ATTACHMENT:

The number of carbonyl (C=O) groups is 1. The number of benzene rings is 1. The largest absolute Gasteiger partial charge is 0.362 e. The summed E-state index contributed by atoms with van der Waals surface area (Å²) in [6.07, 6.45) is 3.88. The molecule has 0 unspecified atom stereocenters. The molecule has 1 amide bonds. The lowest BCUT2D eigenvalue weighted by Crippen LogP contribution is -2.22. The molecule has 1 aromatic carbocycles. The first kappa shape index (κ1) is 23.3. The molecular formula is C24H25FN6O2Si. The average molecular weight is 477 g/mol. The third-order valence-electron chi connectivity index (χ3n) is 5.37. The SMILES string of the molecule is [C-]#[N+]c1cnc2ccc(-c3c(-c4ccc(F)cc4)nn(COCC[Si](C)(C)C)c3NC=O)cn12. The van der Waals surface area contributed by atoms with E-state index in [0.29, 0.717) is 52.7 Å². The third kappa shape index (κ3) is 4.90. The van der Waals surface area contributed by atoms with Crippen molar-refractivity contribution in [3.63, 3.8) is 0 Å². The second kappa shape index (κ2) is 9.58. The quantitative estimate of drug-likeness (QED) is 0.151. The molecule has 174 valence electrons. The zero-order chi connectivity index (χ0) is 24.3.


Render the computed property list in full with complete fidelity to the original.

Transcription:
The number of carbonyl (C=O) groups is 1. The number of benzene rings is 1. The largest absolute Gasteiger partial charge is 0.362 e. The summed E-state index contributed by atoms with van der Waals surface area (Å²) in [6.07, 6.45) is 3.88. The molecule has 0 unspecified atom stereocenters. The molecule has 1 amide bonds. The lowest BCUT2D eigenvalue weighted by Crippen LogP contribution is -2.22. The molecule has 1 aromatic carbocycles. The first kappa shape index (κ1) is 23.3. The molecular formula is C24H25FN6O2Si. The average molecular weight is 477 g/mol. The third-order valence-electron chi connectivity index (χ3n) is 5.37. The SMILES string of the molecule is [C-]#[N+]c1cnc2ccc(-c3c(-c4ccc(F)cc4)nn(COCC[Si](C)(C)C)c3NC=O)cn12. The van der Waals surface area contributed by atoms with E-state index in [0.29, 0.717) is 52.7 Å². The third kappa shape index (κ3) is 4.90. The van der Waals surface area contributed by atoms with Crippen molar-refractivity contribution in [3.63, 3.8) is 0 Å². The second kappa shape index (κ2) is 9.58. The quantitative estimate of drug-likeness (QED) is 0.151. The molecule has 174 valence electrons. The zero-order chi connectivity index (χ0) is 24.3.